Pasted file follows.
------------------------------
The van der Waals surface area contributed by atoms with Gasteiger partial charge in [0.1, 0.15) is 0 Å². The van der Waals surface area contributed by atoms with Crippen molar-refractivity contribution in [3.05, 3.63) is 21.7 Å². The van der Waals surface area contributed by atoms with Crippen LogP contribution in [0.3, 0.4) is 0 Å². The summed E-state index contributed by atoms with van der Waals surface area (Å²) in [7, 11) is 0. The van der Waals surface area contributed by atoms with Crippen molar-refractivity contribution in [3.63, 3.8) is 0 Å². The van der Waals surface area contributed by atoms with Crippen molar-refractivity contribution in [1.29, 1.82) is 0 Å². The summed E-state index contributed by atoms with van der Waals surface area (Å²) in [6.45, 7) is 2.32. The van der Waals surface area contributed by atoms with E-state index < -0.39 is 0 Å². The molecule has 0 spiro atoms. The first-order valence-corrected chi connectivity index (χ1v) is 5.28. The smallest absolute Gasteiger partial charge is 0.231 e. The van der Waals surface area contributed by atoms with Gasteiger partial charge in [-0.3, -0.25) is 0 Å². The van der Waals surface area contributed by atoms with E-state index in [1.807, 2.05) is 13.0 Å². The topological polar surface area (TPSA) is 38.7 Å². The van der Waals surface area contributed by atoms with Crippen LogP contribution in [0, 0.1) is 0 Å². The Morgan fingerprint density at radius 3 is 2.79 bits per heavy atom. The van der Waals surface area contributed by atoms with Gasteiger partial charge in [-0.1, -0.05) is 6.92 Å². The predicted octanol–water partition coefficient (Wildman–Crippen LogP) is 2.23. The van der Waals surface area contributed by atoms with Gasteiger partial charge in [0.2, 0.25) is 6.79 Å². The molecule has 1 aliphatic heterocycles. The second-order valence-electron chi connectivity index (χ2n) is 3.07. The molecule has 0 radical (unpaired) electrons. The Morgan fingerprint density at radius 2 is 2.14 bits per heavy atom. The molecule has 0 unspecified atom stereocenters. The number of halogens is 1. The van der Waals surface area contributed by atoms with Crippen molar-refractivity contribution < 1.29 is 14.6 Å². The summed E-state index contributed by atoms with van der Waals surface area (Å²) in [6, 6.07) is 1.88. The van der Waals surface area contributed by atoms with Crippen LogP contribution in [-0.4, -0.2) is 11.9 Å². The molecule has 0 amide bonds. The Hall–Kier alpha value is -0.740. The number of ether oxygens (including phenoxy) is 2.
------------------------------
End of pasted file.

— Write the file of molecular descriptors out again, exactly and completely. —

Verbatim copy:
The van der Waals surface area contributed by atoms with Gasteiger partial charge in [0.1, 0.15) is 0 Å². The van der Waals surface area contributed by atoms with Crippen molar-refractivity contribution in [3.05, 3.63) is 21.7 Å². The van der Waals surface area contributed by atoms with Crippen LogP contribution in [0.3, 0.4) is 0 Å². The summed E-state index contributed by atoms with van der Waals surface area (Å²) in [7, 11) is 0. The van der Waals surface area contributed by atoms with Crippen molar-refractivity contribution in [3.63, 3.8) is 0 Å². The van der Waals surface area contributed by atoms with Crippen molar-refractivity contribution in [1.29, 1.82) is 0 Å². The summed E-state index contributed by atoms with van der Waals surface area (Å²) in [6.45, 7) is 2.32. The van der Waals surface area contributed by atoms with E-state index < -0.39 is 0 Å². The molecule has 0 spiro atoms. The first-order valence-corrected chi connectivity index (χ1v) is 5.28. The smallest absolute Gasteiger partial charge is 0.231 e. The van der Waals surface area contributed by atoms with Gasteiger partial charge in [-0.3, -0.25) is 0 Å². The van der Waals surface area contributed by atoms with E-state index in [1.807, 2.05) is 13.0 Å². The topological polar surface area (TPSA) is 38.7 Å². The van der Waals surface area contributed by atoms with Crippen LogP contribution in [0, 0.1) is 0 Å². The Morgan fingerprint density at radius 3 is 2.79 bits per heavy atom. The van der Waals surface area contributed by atoms with Gasteiger partial charge in [-0.1, -0.05) is 6.92 Å². The predicted octanol–water partition coefficient (Wildman–Crippen LogP) is 2.23. The van der Waals surface area contributed by atoms with Gasteiger partial charge in [0.2, 0.25) is 6.79 Å². The molecule has 1 aliphatic heterocycles. The second-order valence-electron chi connectivity index (χ2n) is 3.07. The molecule has 0 radical (unpaired) electrons. The Morgan fingerprint density at radius 2 is 2.14 bits per heavy atom. The molecule has 0 unspecified atom stereocenters. The number of halogens is 1. The van der Waals surface area contributed by atoms with Crippen molar-refractivity contribution < 1.29 is 14.6 Å². The summed E-state index contributed by atoms with van der Waals surface area (Å²) in [6, 6.07) is 1.88. The van der Waals surface area contributed by atoms with Crippen LogP contribution in [-0.4, -0.2) is 11.9 Å². The molecule has 0 amide bonds. The Hall–Kier alpha value is -0.740. The number of ether oxygens (including phenoxy) is 2.